The average rent in America is about $1,700 — an expensive monthly rate for the typical family. Yet, in some states, rents can be much higher, harming the poor and created de facto segregation within cities. For instance, the average rents in New York and California are $2,500 and $2,800 respectively. Why? One of the largest culprits is zoning laws.
In New York, California, and many other cities and states, it’s illegal to construct a building of a certain height unless it’s in a particular area, or sometimes not at all. Ultimately, such policies prevent the creation of high-density buildings as well as the increased availability that leads to more housing and thereby lower rents for everyone.
One pertinent study from economist Andreas Mense of the University of Erlangen-Nuremberg found that a 1 percent increase in the amount of housing led to a between 0.4 percent to 0.7 percent decrease in rents for people in the area. Under these numbers, a theoretical doubling of the amount of housing in places like California and New York would lead to rent reductions of between 40 percent and 70 percent. California’s average rent would go from $2,800 to between $1,680 to $840 — a reduction of between $1,120 to $1,960. For its part, in such a scenario, New York would see a decrease of between $1,000 and $1,750.
Furthermore, such effects would likely stimulate the economy via newfound disposable income. Using New York City as an example, where 2.1 million homes are rented, the scenario envisioned above would create between $2.1 and $3.68 billion in disposable income, leading to thousands of new jobs as people spend money while leading to more products being made to meet increased demand in return.
A paper by Xiaodi Li at New York University offers different numbers but still points to decreases. Based in New York City, it shows that for every 10 percent increase in the housing stock, rents decrease by 1 percent within the 500 feet vicinity. New York zoning regulations, however, mandate certain areas a building can be and certain heights that building can be. New York City has a limited amount of space and zoning laws like this prevent that space from being fully realized.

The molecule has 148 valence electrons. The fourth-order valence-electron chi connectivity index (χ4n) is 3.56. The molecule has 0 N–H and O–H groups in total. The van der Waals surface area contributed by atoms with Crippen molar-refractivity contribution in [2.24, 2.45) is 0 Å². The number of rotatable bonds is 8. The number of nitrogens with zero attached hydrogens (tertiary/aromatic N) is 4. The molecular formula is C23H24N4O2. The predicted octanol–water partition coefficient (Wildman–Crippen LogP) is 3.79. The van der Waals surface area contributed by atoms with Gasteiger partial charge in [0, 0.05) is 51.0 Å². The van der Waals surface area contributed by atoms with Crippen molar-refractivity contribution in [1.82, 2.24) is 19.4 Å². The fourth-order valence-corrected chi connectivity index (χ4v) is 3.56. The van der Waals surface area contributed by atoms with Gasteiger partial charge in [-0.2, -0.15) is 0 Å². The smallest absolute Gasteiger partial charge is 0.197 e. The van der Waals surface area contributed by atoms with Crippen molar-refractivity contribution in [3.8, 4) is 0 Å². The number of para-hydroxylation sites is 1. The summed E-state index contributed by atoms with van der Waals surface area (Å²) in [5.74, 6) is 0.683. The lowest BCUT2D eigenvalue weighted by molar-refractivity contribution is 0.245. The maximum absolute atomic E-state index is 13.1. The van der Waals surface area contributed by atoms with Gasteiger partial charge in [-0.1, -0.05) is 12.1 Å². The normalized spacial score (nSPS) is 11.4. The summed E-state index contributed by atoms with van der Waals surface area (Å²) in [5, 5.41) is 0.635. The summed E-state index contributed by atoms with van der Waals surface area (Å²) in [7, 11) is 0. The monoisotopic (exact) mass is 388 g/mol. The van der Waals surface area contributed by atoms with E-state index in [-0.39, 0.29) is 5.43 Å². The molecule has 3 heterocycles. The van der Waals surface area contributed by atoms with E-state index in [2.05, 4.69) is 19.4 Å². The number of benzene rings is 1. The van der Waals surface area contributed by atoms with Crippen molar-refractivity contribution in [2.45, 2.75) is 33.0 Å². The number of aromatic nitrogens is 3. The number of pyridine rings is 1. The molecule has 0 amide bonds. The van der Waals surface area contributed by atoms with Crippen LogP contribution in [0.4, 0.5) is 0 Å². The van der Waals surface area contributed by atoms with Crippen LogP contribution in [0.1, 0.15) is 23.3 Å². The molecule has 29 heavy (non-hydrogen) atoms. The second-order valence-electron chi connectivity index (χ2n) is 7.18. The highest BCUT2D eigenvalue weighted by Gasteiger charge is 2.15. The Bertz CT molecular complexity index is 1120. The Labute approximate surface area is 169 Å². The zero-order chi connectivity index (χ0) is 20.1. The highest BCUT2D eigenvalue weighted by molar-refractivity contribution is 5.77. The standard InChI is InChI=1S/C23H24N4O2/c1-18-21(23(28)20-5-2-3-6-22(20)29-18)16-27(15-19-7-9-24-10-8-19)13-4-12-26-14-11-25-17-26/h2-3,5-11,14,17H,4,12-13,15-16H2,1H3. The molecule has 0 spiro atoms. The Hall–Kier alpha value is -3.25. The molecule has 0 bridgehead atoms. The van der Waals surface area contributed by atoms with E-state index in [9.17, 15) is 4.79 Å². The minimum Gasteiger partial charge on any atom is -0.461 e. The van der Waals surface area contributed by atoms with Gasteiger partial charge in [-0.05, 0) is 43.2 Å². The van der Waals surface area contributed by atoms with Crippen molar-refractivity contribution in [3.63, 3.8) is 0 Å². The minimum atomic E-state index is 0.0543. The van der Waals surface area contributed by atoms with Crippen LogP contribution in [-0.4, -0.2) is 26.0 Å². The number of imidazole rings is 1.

San Francisco is perhaps one of the worst places when it comes to rents because of its zoning laws. The average rent for a one-bedroom apartment is $3,500 and $4,300 for the median across all homes. Its NIMBYs (pro-zoning law advocates often half-affectionately shorthanded as “Not In My Backyard”) are winning elections, securing appointments, and halting high-density developments, keeping out San Francisco’s poor—a sizable share of whom are black Americans.
High rents as a result of these zoning laws lead to segregation. Indeed, a Berkeley study found that while now more than 50 years removed after the Civil Rights Act, the San Francisco Bay Area is still segregated. Worse, most counties in the region are more segregated now than in 1980. The study’s findings also revealed that zoning laws like single-family zoning are explicitly classist and are often used for racist reasons.
Some, especially modern leftists like Rep. Alexandria Ocasio-Cortez, D-N.Y., and Sen. Bernie Sanders, I-Vt., back rent controls that set a price-ceiling on rents, foolhardily believing this will lower costs. The unavoidable problem, however, is that rent controls reduce the amount of housing instead of the rent. Under rent-controlled environments, landlords simply exit markets, builders cease new apartment construction or turn rentals into condos, while owners will defer maintenance. In the end, as Forbes notes, this leads to fewer housing units and lower quality apartments.
The way to reduce high rental rates is not through artificial rent controls that lead to deteriorating apartments, fewer apartments, and rentals becoming condos. It is not through zoning laws that keep out the poor and minorities and lead to modern-day segregation. The way to reduce rents is to build more housing, abolish exclusionary zoning laws like single-family zoning, and allow the principles of the free enterprise system to provide the necessary solution to the rent plague.
Dakota Hensley is a writer from Southeast Kentucky. Follow him on Twitter @DakotaAHensley.
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